2 Apr 2010
Andras Zeke slipped another blog entry under my nose which I missed until now but it's a very interesting post which talks in part about Minoan floral terms.
In a tidy table towards the end of his post, there are listed various terms of "Pre-Greek" origin: ἀμυγδάλη, ἀσφόδελος, κάππαρις, κέδρος, σέλινον, ἐρέβινθος, κυπάρισσος, νάρκισσος, δίκταμνος, ἄγλις, δάφνη, λείριον, ἐλαία, ῥόδον, κρόκος, κνήκος, τερέβινθος, and ἄψινθος. The trouble with the term Pre-Greek however is that it doesn't really identify the origin of anything since there are many potential "Pre-Greek" influences to choose from (ie. Anatolian, Minoan, Semitic, Egyptian, etc.). When misused, the term can be as meaningless as the phrase "of American Indian origin" in some dictionaries without further explanation, as if to say that all American Indians are part of an unspecified monolith of unified culture and language. (I suppose they would seem to be by an ignorant person or racist.) Detail is important and I don't believe that all of these words are automatically of Minoan origin just because their etymologies are "uncertain".
In the list, I can see some terms can't be Minoan, in my view. This is because of what I've encountered as valid sound sequences and syllable shapes in more certain Minoan etyma and because of comparison with Etruscan, Rhaetic and Lemnian. Both ἀσφόδελος and ἄψινθος seem out of place because, if they were Minoan, we'd presume an onset like *aps- or *asp- to explain it, something perfectly expected in Indo-European but something that I'm suspicious of in Minoan because of the closed syllable ending in a sibilant or stop. (The question should be asked about what syllabic constraints this language had.) Zeke already compares the former word of this pair to Middle Persian aspand, another Indo-European language, and this fits my expectation. On the latter word, a related adjective ἀσφοδελός has already been offered an interesting analysis as "that in the meadow not reduced to ashes" connected to its Homeric descriptions of the underworld, based on ἀ- [negational prefix], σποδός 'ashes' and ἕλος 'meadow'. Again, I find an Indo-European origin more likely in this case.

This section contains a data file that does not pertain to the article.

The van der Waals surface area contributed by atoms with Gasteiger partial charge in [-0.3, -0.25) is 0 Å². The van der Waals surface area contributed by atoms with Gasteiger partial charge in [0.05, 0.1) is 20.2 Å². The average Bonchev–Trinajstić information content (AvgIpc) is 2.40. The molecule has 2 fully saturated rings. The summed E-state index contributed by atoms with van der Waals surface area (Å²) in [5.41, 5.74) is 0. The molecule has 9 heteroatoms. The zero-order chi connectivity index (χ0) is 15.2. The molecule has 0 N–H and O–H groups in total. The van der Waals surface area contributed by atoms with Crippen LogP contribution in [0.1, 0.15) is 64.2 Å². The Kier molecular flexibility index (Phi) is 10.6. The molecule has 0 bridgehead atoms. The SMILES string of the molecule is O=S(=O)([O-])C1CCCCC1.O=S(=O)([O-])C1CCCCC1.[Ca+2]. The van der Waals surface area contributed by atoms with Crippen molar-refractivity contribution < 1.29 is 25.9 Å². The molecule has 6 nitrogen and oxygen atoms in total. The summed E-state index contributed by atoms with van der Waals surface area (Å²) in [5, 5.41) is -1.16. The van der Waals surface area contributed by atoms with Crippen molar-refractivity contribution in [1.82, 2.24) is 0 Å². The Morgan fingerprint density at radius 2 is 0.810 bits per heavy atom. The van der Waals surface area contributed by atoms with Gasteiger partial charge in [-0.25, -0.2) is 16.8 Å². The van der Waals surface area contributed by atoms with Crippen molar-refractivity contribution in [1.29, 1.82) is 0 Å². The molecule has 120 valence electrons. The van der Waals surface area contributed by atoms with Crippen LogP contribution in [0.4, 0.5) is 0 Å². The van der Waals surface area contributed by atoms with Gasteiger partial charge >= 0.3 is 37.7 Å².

The rest of this long list deserves further exploration, but this will have to wait till later when I have time.
 Peradotto, Classical Mythology: An Annotated Bibliographical Survey (1973), p.10 (see link).